Peanuts grown in the U.S. are primarily grown in the south eastern region of the country. There are major peanut growing states ranging south and southwest as well. Thirteen states grow peanuts commercially and these states are: Georgia, Texas, Alabama, Florida, Virginia, Oklahoma, Missouri, North Carolina, Mississippi, South Carolina, Arkansas and New Mexico. Georgia grows by far the most peanuts in the U.S. Texas is second to Georgia and then Alabama isn’t far behind. Louisiana is a minor peanut production state for the U.S. Each state that grows peanuts takes great pride in their peanuts. This all American treat has been considered a patriotic snack for decades. Even finding a special place among the fans of the uniquely American sport, Baseball. as nothing but American for decades. The U.S. is also a top exporter of bulk raw peanuts to the world, bragging the highest quality and best taste.
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The Start Of Peanut Domestication By Farming
Peanuts are originally from South America, namely Peru and around the eastern side of the Andes. Native to the Americas, peanuts date back a long way to 8,500 years ago. Their journey has been an interesting one. The peanut traveled north into Mexico and the West Indies where it was cultivated
By the Spanish and Portugese and eventually ended up finding its way to the North American colonies. Peanuts began growing in more and more places and into the 1800’s transformed into a small cash crop. In the mid-late 1800’s one man would put the face of peanuts firmly on the planet.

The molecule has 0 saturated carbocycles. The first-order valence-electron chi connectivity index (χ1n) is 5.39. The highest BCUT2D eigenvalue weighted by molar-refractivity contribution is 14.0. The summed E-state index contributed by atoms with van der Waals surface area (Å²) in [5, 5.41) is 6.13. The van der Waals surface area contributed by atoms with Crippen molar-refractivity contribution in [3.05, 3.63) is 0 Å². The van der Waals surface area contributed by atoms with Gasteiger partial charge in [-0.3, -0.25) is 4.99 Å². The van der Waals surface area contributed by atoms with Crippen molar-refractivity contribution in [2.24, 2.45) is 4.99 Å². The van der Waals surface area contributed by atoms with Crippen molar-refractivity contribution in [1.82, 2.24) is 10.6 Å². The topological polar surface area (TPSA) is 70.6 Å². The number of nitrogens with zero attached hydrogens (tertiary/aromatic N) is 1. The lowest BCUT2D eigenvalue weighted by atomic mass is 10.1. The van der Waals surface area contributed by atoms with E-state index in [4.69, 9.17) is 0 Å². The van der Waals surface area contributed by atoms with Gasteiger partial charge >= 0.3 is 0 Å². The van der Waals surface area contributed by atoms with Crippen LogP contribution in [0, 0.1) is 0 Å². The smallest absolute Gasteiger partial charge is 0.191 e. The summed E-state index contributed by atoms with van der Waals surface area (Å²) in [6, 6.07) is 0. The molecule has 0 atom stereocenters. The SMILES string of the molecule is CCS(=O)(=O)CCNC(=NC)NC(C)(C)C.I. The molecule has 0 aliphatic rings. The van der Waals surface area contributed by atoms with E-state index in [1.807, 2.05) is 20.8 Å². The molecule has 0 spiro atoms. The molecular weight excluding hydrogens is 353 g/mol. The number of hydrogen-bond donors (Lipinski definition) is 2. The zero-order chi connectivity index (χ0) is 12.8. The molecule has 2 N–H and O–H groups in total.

George Washington Carver: The Man Behind Peanut Popularity
George Washington Carver was the man credited with discovering that rotating cotton and peanut crops would ensure better peanut and cotton growing. His intention was to help the poor farmers of the south. Carver was born into slavery in Alabama. With much difficulty and hard work he climbed his way into a productive position at Booker T. Washinton’s Tuskegee Institue. He took a big pay cut from Iowa State University to live in two rooms and work hard in laboratories for the rest of his life. Altogether, he found workable solutions to poverty and hunger using peanuts.
George Washington Carver discovered a way to ensure that soil nitrogen levels regenerate. Following the hearty peanut growing season with alternate crops like cotton was his innovation that changed farming. This crop rotation method was innovative at the time in the late 1860’s. Due to George Washington Carver and his life’s work we have been able to help reduce hunger issues in war torn countries. In the history of the American peanut industry, Carver’s work inadvertently created the powerful peanut economy we have today in the U.S.
George Washington Carver helped to figure out how to make peanuts a cash crop in the United States by rotating the land with cotton crops. The peanuts were mostly grown in the Southeast where it grows commercially today. He is also famous for inventing the American favorite, peanut butter. Peanut butter was only one of his discoveries. In addition to this, there are 300 total innovations that he invented including industrial uses for peanuts. Above all, George Washington Carver is credited as coming up with all of these uses on his own.